Figure 6. The average number of years to take each step after becoming aware of hearing difficulty.


While no direct link has yet been demonstrated in peer-reviewed literature, several studies have shown a relationship and indicate that treating hearing loss may delay the effects of cognitive decline. For example, in 2020, The Lancet Commission reported that up to 40% of dementia was modifiable.8 Among the 12 risk factors, hearing loss remains the most significant with a Population Attributable Factor (PAF) of 9%. The Commission calls for nine actions to be undertaken by policy makers, including “Encourage use of hearing aids for hearing loss and reduce hearing loss by protecting ears from high noise levels.”8 


First-time Buyers

One of the areas of interest in all MarkeTrak surveys is the percentage of first-time buyers. This provides a key indicator of the success of getting new consumers into the market compared to repeat purchasers. These results have fluctuated significantly in past surveys. As can be seen in Figure 7, first-time buyers are relatively consistent across device and channel types at approximately 50%, except for PSAPs. A much higher proportion of PSAP owners—about 6 in 7 (86%)—are first-time buyers. The higher rate may be attributed to individuals early in their identification of their hearing difficulty who are trying self-fitting devices to be used in specific situations, such as background noise. If these devices prove not to provide sufficient benefit, they may move to traditional hearing aids.

Figure 7. Percentage of first-time hearing aid buyers across fitting method and PSAP buyers.


Hearing Aid Features

Consumers are adapting to the features available on hearing aids.  When owners who purchased hearing aids in the last 5 years were asked to identify different features, volume control was selected by nearly 3 out of 4 persons. A simple majority cited the program button and rechargeable hearing aids. Less than 40% identified directional, dual/twin or multiple microphones, telecoil, or tinnitus masker as included features (Table 1).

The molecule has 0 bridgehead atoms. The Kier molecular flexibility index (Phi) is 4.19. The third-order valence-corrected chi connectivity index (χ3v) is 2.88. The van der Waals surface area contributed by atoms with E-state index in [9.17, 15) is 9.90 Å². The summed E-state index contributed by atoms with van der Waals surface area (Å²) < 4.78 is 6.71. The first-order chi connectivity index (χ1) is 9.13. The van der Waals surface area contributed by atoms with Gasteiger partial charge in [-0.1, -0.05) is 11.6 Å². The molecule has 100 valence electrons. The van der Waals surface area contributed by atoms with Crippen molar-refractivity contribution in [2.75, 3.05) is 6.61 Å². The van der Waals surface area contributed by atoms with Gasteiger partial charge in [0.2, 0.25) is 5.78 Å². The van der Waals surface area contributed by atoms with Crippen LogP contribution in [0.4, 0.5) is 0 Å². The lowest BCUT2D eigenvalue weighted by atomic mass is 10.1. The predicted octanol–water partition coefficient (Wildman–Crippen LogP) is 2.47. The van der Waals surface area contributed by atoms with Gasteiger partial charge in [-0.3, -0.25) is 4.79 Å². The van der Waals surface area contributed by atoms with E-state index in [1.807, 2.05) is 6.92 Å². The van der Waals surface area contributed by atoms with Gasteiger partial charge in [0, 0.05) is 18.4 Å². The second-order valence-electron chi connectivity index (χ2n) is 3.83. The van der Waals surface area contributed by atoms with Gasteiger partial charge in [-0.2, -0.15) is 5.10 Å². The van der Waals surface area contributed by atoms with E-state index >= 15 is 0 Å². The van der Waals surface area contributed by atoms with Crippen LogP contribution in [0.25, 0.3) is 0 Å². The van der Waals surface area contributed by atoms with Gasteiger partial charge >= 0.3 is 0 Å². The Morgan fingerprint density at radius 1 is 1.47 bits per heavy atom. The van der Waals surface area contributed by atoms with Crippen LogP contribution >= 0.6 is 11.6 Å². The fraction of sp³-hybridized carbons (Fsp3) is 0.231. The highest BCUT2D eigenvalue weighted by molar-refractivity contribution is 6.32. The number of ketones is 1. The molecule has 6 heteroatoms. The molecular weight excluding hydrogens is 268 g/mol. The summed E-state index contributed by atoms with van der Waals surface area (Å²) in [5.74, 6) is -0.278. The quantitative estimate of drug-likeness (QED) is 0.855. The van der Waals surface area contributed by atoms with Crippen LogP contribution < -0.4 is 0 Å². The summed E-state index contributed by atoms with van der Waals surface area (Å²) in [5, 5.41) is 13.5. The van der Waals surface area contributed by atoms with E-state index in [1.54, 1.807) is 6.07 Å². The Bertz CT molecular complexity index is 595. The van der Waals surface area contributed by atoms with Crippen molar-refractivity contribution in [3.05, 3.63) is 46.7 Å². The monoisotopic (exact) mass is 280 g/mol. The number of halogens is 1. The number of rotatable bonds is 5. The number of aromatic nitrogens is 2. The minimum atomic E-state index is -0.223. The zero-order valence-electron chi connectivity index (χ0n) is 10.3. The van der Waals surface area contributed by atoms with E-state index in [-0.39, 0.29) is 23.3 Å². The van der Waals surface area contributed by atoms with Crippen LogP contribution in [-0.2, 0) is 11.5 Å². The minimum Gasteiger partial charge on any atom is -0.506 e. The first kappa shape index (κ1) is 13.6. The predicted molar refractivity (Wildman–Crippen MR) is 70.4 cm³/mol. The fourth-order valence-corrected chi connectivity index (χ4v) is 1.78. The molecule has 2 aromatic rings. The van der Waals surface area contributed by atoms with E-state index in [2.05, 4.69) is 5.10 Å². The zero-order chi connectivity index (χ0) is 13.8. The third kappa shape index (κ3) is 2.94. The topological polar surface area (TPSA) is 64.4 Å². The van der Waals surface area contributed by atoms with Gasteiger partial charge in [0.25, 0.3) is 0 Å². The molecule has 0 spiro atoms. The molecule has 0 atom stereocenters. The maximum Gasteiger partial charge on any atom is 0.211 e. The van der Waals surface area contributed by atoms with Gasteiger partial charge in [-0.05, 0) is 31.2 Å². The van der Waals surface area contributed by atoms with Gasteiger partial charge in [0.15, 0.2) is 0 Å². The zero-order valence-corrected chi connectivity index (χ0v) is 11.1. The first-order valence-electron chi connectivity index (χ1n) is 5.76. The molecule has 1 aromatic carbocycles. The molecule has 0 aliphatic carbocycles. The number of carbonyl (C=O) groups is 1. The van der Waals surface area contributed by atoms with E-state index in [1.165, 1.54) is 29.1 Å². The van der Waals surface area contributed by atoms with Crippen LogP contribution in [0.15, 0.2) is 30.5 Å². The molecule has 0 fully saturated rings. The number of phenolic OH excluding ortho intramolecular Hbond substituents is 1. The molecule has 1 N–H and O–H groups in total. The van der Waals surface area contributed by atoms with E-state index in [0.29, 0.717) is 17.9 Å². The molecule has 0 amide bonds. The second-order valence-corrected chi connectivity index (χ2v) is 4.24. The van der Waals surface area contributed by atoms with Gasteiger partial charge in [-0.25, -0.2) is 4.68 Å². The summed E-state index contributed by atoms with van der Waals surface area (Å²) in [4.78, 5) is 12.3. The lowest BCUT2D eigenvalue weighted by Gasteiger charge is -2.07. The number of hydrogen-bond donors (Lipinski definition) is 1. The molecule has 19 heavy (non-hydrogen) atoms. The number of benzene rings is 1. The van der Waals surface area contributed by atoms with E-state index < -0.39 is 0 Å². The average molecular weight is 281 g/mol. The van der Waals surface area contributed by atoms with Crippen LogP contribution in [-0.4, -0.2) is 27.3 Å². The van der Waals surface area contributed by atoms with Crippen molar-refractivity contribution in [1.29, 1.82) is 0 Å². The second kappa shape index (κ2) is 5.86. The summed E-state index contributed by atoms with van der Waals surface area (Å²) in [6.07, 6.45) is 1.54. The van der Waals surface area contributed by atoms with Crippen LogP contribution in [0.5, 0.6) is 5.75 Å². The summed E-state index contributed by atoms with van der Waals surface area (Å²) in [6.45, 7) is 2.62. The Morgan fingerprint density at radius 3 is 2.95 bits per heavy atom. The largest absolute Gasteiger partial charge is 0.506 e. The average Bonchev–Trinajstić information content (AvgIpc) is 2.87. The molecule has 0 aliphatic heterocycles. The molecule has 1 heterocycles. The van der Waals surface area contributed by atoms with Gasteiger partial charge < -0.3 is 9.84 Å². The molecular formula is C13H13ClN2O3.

Table 1. Features reported by hearing aid owners who purchased in previous 5 years.


A feature that has significantly increased since MT10 is the use and knowledge of wireless capabilities, increasing from 43% in MT9 to 63% in MT2022. In the group of owners that purchased their hearing aids in the last year, 70% have wireless capability in MT2022 compared to 56% in MT10. Most of those with wireless capability use it to adjust the volume. Additional education for consumers about the ability to stream audio or music, or to change programs for different listening environments, would be beneficial. 

Another change is the use of downloadable apps, increasing from 21% in MT10 to 44% in MT2022. For those who use an app, 83% are satisfied, with only 3% indicating dissatisfaction. Awareness of this technology remains low with only 3 in 10 (28%) recent buyers knowledgeable about this feature. We did see a significant difference between those fitted in-person having less awareness than those who were fit remotely.